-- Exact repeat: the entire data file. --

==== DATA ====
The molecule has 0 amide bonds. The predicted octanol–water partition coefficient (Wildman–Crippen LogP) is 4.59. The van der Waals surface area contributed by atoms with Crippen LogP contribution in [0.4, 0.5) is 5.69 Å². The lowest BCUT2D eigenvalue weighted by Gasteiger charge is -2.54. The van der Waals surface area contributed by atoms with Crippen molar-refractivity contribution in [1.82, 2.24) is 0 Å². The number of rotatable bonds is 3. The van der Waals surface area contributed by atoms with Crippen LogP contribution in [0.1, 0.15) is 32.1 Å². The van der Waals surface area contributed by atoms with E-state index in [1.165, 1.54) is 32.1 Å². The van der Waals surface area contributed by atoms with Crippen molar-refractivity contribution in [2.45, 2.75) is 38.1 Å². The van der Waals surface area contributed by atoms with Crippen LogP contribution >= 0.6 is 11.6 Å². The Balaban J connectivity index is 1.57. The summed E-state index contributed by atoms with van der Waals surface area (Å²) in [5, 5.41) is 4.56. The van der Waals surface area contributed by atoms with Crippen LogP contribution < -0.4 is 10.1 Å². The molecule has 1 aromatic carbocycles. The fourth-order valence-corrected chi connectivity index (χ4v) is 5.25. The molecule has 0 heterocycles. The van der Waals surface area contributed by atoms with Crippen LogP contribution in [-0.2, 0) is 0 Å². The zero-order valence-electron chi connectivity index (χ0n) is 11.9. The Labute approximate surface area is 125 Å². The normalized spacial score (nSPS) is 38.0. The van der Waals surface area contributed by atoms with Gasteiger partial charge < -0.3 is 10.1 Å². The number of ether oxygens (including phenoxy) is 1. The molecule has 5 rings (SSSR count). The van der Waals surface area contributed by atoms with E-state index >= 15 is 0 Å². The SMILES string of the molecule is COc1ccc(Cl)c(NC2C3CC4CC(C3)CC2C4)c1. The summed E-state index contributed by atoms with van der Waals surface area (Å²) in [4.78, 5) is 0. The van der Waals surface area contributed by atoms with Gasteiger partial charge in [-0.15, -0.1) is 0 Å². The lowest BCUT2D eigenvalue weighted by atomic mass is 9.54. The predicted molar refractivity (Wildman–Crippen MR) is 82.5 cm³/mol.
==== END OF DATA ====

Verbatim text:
The molecule has 0 amide bonds. The predicted octanol–water partition coefficient (Wildman–Crippen LogP) is 4.59. The van der Waals surface area contributed by atoms with Crippen LogP contribution in [0.4, 0.5) is 5.69 Å². The lowest BCUT2D eigenvalue weighted by Gasteiger charge is -2.54. The van der Waals surface area contributed by atoms with Crippen molar-refractivity contribution in [1.82, 2.24) is 0 Å². The number of rotatable bonds is 3. The van der Waals surface area contributed by atoms with Crippen LogP contribution in [0.1, 0.15) is 32.1 Å². The van der Waals surface area contributed by atoms with E-state index in [1.165, 1.54) is 32.1 Å². The van der Waals surface area contributed by atoms with Crippen molar-refractivity contribution in [2.45, 2.75) is 38.1 Å². The van der Waals surface area contributed by atoms with Crippen LogP contribution >= 0.6 is 11.6 Å². The Balaban J connectivity index is 1.57. The summed E-state index contributed by atoms with van der Waals surface area (Å²) in [5, 5.41) is 4.56. The van der Waals surface area contributed by atoms with Crippen LogP contribution < -0.4 is 10.1 Å². The molecule has 1 aromatic carbocycles. The fourth-order valence-corrected chi connectivity index (χ4v) is 5.25. The molecule has 0 heterocycles. The van der Waals surface area contributed by atoms with Crippen LogP contribution in [-0.2, 0) is 0 Å². The zero-order valence-electron chi connectivity index (χ0n) is 11.9. The Labute approximate surface area is 125 Å². The normalized spacial score (nSPS) is 38.0. The van der Waals surface area contributed by atoms with Gasteiger partial charge < -0.3 is 10.1 Å². The number of ether oxygens (including phenoxy) is 1. The molecule has 5 rings (SSSR count). The van der Waals surface area contributed by atoms with E-state index >= 15 is 0 Å². The SMILES string of the molecule is COc1ccc(Cl)c(NC2C3CC4CC(C3)CC2C4)c1. The summed E-state index contributed by atoms with van der Waals surface area (Å²) in [4.78, 5) is 0. The van der Waals surface area contributed by atoms with Gasteiger partial charge in [-0.15, -0.1) is 0 Å². The lowest BCUT2D eigenvalue weighted by atomic mass is 9.54. The predicted molar refractivity (Wildman–Crippen MR) is 82.5 cm³/mol.